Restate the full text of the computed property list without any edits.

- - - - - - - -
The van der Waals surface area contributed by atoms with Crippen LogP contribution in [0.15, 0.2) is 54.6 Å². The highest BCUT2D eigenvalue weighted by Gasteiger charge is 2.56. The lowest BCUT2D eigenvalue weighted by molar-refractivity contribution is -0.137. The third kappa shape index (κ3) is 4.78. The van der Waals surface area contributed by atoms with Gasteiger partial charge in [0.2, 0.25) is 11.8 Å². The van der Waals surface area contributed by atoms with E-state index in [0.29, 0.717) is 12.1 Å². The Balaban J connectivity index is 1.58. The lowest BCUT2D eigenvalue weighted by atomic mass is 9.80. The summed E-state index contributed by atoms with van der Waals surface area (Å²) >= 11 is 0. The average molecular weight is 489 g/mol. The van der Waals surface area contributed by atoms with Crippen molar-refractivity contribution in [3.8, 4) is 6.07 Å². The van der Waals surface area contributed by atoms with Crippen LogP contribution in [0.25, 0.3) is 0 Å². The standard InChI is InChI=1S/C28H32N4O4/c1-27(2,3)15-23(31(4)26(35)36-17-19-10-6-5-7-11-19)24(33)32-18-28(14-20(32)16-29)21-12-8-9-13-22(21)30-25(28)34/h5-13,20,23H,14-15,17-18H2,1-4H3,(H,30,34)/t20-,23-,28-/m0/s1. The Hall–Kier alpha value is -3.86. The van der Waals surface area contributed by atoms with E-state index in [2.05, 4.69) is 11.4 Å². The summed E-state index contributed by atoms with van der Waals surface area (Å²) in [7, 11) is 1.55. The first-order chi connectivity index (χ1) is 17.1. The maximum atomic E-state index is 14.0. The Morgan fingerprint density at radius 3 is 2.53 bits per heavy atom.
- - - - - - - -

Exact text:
The van der Waals surface area contributed by atoms with Crippen LogP contribution in [0.15, 0.2) is 54.6 Å². The highest BCUT2D eigenvalue weighted by Gasteiger charge is 2.56. The lowest BCUT2D eigenvalue weighted by molar-refractivity contribution is -0.137. The third kappa shape index (κ3) is 4.78. The van der Waals surface area contributed by atoms with Gasteiger partial charge in [0.2, 0.25) is 11.8 Å². The van der Waals surface area contributed by atoms with E-state index in [0.29, 0.717) is 12.1 Å². The Balaban J connectivity index is 1.58. The lowest BCUT2D eigenvalue weighted by atomic mass is 9.80. The summed E-state index contributed by atoms with van der Waals surface area (Å²) >= 11 is 0. The average molecular weight is 489 g/mol. The van der Waals surface area contributed by atoms with Crippen molar-refractivity contribution in [3.8, 4) is 6.07 Å². The van der Waals surface area contributed by atoms with Crippen LogP contribution in [0.25, 0.3) is 0 Å². The standard InChI is InChI=1S/C28H32N4O4/c1-27(2,3)15-23(31(4)26(35)36-17-19-10-6-5-7-11-19)24(33)32-18-28(14-20(32)16-29)21-12-8-9-13-22(21)30-25(28)34/h5-13,20,23H,14-15,17-18H2,1-4H3,(H,30,34)/t20-,23-,28-/m0/s1. The Hall–Kier alpha value is -3.86. The van der Waals surface area contributed by atoms with E-state index in [2.05, 4.69) is 11.4 Å². The summed E-state index contributed by atoms with van der Waals surface area (Å²) in [7, 11) is 1.55. The first-order chi connectivity index (χ1) is 17.1. The maximum atomic E-state index is 14.0. The Morgan fingerprint density at radius 3 is 2.53 bits per heavy atom.